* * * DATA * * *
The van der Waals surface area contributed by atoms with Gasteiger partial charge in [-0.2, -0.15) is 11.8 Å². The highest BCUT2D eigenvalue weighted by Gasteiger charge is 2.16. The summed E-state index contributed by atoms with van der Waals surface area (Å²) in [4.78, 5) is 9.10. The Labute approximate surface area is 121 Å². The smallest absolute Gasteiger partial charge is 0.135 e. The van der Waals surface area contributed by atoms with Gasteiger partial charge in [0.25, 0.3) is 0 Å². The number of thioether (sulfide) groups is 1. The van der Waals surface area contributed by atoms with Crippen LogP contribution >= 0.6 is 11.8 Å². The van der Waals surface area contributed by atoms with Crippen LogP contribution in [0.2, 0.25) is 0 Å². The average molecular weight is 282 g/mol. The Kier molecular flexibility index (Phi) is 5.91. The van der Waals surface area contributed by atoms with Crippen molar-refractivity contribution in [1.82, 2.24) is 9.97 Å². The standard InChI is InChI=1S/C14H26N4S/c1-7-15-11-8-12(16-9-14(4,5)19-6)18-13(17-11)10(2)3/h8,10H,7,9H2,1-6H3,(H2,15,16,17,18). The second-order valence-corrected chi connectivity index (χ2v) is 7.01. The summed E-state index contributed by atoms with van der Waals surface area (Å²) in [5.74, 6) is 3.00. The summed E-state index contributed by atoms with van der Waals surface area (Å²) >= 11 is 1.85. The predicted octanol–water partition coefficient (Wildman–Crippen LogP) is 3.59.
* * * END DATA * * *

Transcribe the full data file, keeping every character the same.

The van der Waals surface area contributed by atoms with Gasteiger partial charge in [-0.2, -0.15) is 11.8 Å². The highest BCUT2D eigenvalue weighted by Gasteiger charge is 2.16. The summed E-state index contributed by atoms with van der Waals surface area (Å²) in [4.78, 5) is 9.10. The Labute approximate surface area is 121 Å². The smallest absolute Gasteiger partial charge is 0.135 e. The van der Waals surface area contributed by atoms with Gasteiger partial charge in [0.25, 0.3) is 0 Å². The number of thioether (sulfide) groups is 1. The van der Waals surface area contributed by atoms with Crippen LogP contribution >= 0.6 is 11.8 Å². The van der Waals surface area contributed by atoms with Crippen LogP contribution in [0.2, 0.25) is 0 Å². The average molecular weight is 282 g/mol. The Kier molecular flexibility index (Phi) is 5.91. The van der Waals surface area contributed by atoms with Crippen molar-refractivity contribution in [1.82, 2.24) is 9.97 Å². The standard InChI is InChI=1S/C14H26N4S/c1-7-15-11-8-12(16-9-14(4,5)19-6)18-13(17-11)10(2)3/h8,10H,7,9H2,1-6H3,(H2,15,16,17,18). The second-order valence-corrected chi connectivity index (χ2v) is 7.01. The summed E-state index contributed by atoms with van der Waals surface area (Å²) in [5.74, 6) is 3.00. The summed E-state index contributed by atoms with van der Waals surface area (Å²) >= 11 is 1.85. The predicted octanol–water partition coefficient (Wildman–Crippen LogP) is 3.59.